Infrared observations have uncovered a cool brown dwarf that’s only about 7 light-years away. The object is one of the closest stellar systems to the Sun and the coolest brown dwarf yet discovered.
Astronomy is a science pursued at a distance. Most of the light we see from distant stars and galaxies takes thousands to millions of years to reach us. That makes our solar neighborhood a valuable place for detailed observations: the closest companions to the Sun are benchmarks, because they are the easiest stars to study in detail.
While the census of the solar neighborhood has tallied more stellar citizens over time, most of the newly discovered neighbors have been relatively distant, usually at least 30 to 60 light-years away. But recently, an astronomer from Penn State discovered a solar neighbor about 7 light-years away, and it’s a "cool" result in more ways than one!
Using data from NASA's Wide-field Infrared Survey Explorer (WISE) and Spitzer Space Telescope, Kevin Luhman recently discovered an object known as WISE J085510.83−071442.5. The object is special for quite a few reasons. First, it is right next door, in astronomical terms. At 7.2 light-years away (6.5 to 8 is the error range), this is likely the fourth closest stellar system ever detected, farther only than the Alpha Centauri triple system (4.2 light-years), Barnard’s star (5.9 light-years) and the brown dwarf binary WISE J104915.57−531906.1 (6.6 light-years). (It displaces Wolf 359, which lies 7.8 light-years away).
Second, it’s moving fast. Using infrared images obtained by WISE and Spitzer, Luhman noticed the object was traveling extremely quickly across the sky in between images. Part of this motion is from parallax, the apparent back-and-forth change in position with respect to background objects. This motion is caused by Earth orbiting around the Sun: the closer a star is to the Sun, the larger its apparent shift in position as we look at it from different sides of our orbit. It’s the same effect you see if you hold your finger up at arm's length and blink your eyes one at a time: you will notice your finger appears to move back and forth as you blink each eye. If you move your finger closer to your face, that effect increases.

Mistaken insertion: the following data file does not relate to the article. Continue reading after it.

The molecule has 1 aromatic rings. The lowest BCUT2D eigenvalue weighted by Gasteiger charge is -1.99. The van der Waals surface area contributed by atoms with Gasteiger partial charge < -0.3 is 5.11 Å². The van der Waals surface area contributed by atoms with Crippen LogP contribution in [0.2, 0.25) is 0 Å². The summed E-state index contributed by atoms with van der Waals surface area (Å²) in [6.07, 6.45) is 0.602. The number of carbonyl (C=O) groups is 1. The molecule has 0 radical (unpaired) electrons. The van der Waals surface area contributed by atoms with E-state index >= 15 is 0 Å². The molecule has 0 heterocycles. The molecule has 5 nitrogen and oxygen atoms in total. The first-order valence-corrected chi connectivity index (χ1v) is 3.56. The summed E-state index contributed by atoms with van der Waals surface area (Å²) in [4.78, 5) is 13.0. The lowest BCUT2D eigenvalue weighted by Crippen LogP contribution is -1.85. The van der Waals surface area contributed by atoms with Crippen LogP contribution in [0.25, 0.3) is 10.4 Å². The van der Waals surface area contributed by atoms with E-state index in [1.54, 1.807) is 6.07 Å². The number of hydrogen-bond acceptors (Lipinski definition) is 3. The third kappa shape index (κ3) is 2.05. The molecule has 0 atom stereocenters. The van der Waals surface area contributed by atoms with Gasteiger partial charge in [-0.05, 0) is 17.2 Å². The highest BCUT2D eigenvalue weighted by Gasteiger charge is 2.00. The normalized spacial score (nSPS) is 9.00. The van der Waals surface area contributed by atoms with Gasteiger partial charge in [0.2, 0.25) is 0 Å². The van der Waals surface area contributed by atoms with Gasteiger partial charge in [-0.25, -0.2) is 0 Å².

WISE J0855−0714’s parallax allowed Luhman to infer that WISE J0855−0714 was close to the Sun. But the object’s parallax is small compared with its proper motion, which is its apparent motion across the sky from point A to point B over time. The object is traversing 8.1 arcseconds per year, the third largest proper motion of any object outside the solar system (second only to Barnard’s star and Kapteyn’s star). In comparison, most of the brightest stars have a proper motion of a few tenths of an arcsecond per year or less — for example, Rigel only moves 0.004 arcsecond per year.
The other thing that makes WISE J0855−0714 "cool" is that it really is cold! Using images of the object taken in different filters, Luhman estimated its temperature to be about 250 kelvin, or about 10 degrees below zero in Fahrenheit. This makes WISE J0855−0714 not only the coldest neighbor to the Sun but also the coldest brown dwarf ever discovered.
This combination of close, fast, and cold makes WISE J0855−0714 unique among all of the solar neighborhood members. As Luhman states in a press release, “It is very exciting to discover a new neighbor of our solar system that is so close. In addition, its extreme temperature should tell us a lot about the atmospheres of planets, which often have similarly cold temperatures.”
The discovery of WISE J0855−0714 points out just how important large-scale surveys of the sky, such as WISE, really are. This cold brown dwarf was discovered relatively close to the plane of our Milky Way, which astronomers often avoid because "crowding" can occur — that is, there are so many stars along the galactic plane that it can be tough to tell one from the other, especially when they are moving. (Luhman actually had to use multiple filters to separate WISE J0855−0714 from the signals of two stationary background objects in order to study it.) But as Luhman has shown, this may be a fertile hunting ground for finding more close companions to the Sun.
Reference: K. Luhman. "Discovery of a ~250 K Brown Dwarf at 2 pc from the Sun." Astrophysical Journal Letters, May 10, 2014.